In the middle of the night, late last May, a phone rang somewhere in North Texas. The call was to convey a simple request on behalf of the seminary trustees: will you assume interim presidential leadership of Southwestern Baptist Theological Seminary after the trustee executive committee terminated the employment of Leighton Paige Patterson?
Dr. D. Jeffrey Bingham answered that phone call, and in answering that phone he accepted a calling to guide the Fort Worth school during the most difficult days of its 110 year history.
True enough, Southwestern had known more than its fair share of deep, dark valleys in the last quarter century. But when Russell Dilday was fired in 1994, the school had more than 3,000 full time students, a balanced budget, a growing endowment, a strong faculty, a campus of buildings and lawns well-tended, and a strong reputation among Southern Baptists and the broader evangelical world.
When Paige Patterson was fired, the seminary was a shell of its former self, hemorrhaging millions of dollars and administratively top-heavy, with a campus infrastructure suffering prolonged neglect (apart from the newly built $3 million retirement home) and fifteen straight years of enrollment declines. The faculty and staff was demoralized — at least those whose righteous souls were tormented under the Patterson regime. Indeed, the task of rebuilding seemed — and to some extent still seems — herculean if not impossible.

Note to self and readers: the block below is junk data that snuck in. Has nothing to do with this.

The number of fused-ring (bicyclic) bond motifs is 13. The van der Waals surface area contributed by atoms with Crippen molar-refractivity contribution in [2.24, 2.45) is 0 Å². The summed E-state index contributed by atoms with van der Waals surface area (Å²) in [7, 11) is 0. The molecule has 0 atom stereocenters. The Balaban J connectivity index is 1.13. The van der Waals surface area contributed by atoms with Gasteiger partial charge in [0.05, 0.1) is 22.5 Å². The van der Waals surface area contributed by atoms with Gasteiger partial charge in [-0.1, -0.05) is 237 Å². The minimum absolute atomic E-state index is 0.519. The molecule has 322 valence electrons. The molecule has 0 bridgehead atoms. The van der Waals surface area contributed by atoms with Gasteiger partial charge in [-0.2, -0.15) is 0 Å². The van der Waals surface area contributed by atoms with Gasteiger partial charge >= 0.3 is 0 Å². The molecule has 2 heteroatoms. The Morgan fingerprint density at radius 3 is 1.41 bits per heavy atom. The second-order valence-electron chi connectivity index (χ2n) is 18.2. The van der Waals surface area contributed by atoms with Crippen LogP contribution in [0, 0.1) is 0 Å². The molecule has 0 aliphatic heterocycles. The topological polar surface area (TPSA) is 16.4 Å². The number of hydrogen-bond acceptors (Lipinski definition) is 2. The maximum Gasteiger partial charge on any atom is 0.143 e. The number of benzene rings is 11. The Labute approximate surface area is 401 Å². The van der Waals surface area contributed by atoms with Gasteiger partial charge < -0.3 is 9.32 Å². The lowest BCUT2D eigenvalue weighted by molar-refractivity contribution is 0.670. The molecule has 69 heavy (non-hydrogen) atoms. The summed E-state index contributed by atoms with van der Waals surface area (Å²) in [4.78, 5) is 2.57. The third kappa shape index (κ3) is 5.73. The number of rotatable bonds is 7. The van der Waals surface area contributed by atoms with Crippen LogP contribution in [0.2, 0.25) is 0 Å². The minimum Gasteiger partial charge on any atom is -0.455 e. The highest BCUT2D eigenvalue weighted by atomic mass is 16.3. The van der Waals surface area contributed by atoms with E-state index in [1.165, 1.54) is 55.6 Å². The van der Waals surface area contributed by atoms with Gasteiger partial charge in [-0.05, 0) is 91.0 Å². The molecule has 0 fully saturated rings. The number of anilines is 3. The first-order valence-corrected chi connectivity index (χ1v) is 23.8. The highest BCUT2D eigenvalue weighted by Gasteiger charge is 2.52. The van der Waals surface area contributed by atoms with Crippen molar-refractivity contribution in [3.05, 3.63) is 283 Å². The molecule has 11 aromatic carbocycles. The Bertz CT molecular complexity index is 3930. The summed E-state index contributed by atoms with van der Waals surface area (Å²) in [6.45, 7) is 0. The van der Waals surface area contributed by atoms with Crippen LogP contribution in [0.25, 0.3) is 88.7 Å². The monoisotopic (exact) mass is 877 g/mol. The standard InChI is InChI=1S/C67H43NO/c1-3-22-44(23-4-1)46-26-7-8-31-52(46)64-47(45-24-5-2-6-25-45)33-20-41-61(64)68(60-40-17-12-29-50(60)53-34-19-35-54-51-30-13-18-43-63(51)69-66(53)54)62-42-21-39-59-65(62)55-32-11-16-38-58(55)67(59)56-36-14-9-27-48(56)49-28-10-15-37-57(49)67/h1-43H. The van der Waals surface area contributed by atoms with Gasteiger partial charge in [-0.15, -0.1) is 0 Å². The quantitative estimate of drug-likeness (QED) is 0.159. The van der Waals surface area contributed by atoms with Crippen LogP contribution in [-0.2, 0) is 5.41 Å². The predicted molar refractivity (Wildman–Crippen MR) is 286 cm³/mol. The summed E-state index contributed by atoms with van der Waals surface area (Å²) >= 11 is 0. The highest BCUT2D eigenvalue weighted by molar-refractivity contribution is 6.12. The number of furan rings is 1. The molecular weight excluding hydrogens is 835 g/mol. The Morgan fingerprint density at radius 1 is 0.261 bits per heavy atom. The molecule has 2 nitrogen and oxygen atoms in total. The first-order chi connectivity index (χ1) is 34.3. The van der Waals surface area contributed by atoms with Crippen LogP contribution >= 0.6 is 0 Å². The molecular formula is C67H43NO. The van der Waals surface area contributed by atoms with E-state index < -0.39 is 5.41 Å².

But Jeff Bingham knew that with God all things are possible. So he said, “yes.”
Over the past nine months, Dr. Bingham has: tightened the fiscal belt to bring seminary expenditures in line with revenues; consistently reassured the seminary alumni and donor community of the school’s core vision and values; instituted reforms to protect students from sexual harassment and assault; restructured academic programs to the benefit of students and the churches they will serve; pruned the faculty of some bad actors and accreditation threats; restored to seminary employees some of the benefits the Pattersons had stripped away; attempted to promote transparency where allowed by the trustees; and generally reminded Southern Baptists that their once-largest seminary was worth a last-ditch effort to save from ruin.
Today, Adam Greenway will be elected as the ninth president of Southwestern Seminary. He assumes that role with a daunting challenge before him. Yet the path before him has been made clearer, the steps more certain, because of the integrity, courage, and resolve of a towering theologian-administrator who has guided the school through the darkest days of her history.